GP practices

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Patients presenting with possible dental problems

This guidance informs GPs of their obligations to patients either requesting emergency dental treatment or asking for an NHS prescription for drugs recommended by private or NHS dentists. It is aimed at all GP’s including out of hours practitioners.

The number of patients seeking dental advice from GPs is increasing. A recent study in Wales found a typical general practice can expect to see between 30-48 patients with dental problems a year. The BDA estimates that this costs the NHS £26 million per year. A potential driver that may be pushing patients from dental services to GPs may be the NHS dental charge.

GPs and practice teams should make themselves aware of in hours and out-of-hours dental services available locally to manage urgent and emergency dental conditions. This may include NHS Choices, NHS 111, local dental access centres and local NHS dentists. This information should be available from local commissioning and planning bodies. Local arrangements for advice and treatment of urgent and emergency dental conditions vary between areas and different service providers may be responsible for the provision of in-hours and out-of-hours urgent/emergency dental care.

 

  • Emergency dental services

    General dental practitioners have an ethical responsibility to provide reasonable access to advice and emergency treatment for their patients, including those who are seen under a private contract. A dentist’s immediate responsibility for in-hours urgent dental care applies to patients who are currently undergoing or have recently completed a course of dental treatment with them. However, dentists are not available to see patients 24 hours a day.

    NHS commissioning and planning bodies are responsible for the provision of out-of-hours dental care. Most provide emergency out-of-hours dental treatment for patients. Commissioning and planning bodies may also buy in-hours open access urgent sessions from dental practices.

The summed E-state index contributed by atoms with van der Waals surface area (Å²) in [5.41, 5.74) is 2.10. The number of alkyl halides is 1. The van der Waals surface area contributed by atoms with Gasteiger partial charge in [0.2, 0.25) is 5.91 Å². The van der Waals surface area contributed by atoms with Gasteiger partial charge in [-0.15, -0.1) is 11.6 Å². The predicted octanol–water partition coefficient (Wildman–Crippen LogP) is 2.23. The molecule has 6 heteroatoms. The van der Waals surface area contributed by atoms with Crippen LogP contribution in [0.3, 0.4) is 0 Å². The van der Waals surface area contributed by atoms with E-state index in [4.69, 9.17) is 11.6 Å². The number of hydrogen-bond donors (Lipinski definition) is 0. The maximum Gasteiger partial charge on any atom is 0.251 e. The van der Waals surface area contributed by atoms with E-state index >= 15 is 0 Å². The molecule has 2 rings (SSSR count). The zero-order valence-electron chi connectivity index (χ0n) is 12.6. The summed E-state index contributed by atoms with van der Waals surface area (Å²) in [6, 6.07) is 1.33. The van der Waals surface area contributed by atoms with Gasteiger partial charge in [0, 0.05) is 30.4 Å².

The General Dental Council’s principles are that dental professionals are responsible for putting patient’s interests first and that they must cooperate with other members of the dental team and other healthcare colleagues. Therefore, dentists have an ethical responsibility to make appropriate arrangements for access to emergency treatment outside of normal hours and make sure that such arrangements are known to patients for example, information around the out of hours care available in that area. Despite this, many patients will contact their GP when they require emergency dental treatment.

    GPs should not attempt to manage a condition requiring dental skills unless they have the appropriate training and expertise. Both the civil courts and the GMC require doctors to have appropriate skills for any treatment they offer.

    Even in cases where the patient is not ‘registered’ with a dentist, and the GP is unable to contact a local emergency dental service, the treatment of dental problems is not the responsibility of GPs. In such circumstances, the patient should be advised to contact local urgent or emergency dental services, or in severe circumstances the nearest accident and emergency department.

    If GPs choose to treat a patient themselves such treatment would be provided under general medical services and the level of skill and degree of care the GP would be expected to exercise is that of a general medical practitioner. The determination of a complaint against a GP would take this into account.

    GPs should also be aware of the following legal and contractual obligations1:

    • Before refusing to treat a patient asking for emergency dental treatment, a GP must ascertain that the condition requires only dental treatment. Primary care teams must put themselves in a position to judge the nature of the patient's condition by undertaking reasonable enquiries and where appropriate a clinical assessment.
    • Having established an apparent dental problem, GPs or practice teams should signpost to a dentist or local emergency service or if they feel necessary refer a patient for any further assessment and treatment, to secondary care.
    • Everyone in the practice team must do their best to ensure the patient doesn’t need the attention of a GP when signposting.
    • If the patient has no usual dentist, or there is no response from the usual dentist, the patient should contact the local NHS 111 (England), NHS 24 (Scotland), NHS Direct or local dental helplines (Wales) or the Health and Social Care Board (Northern Ireland).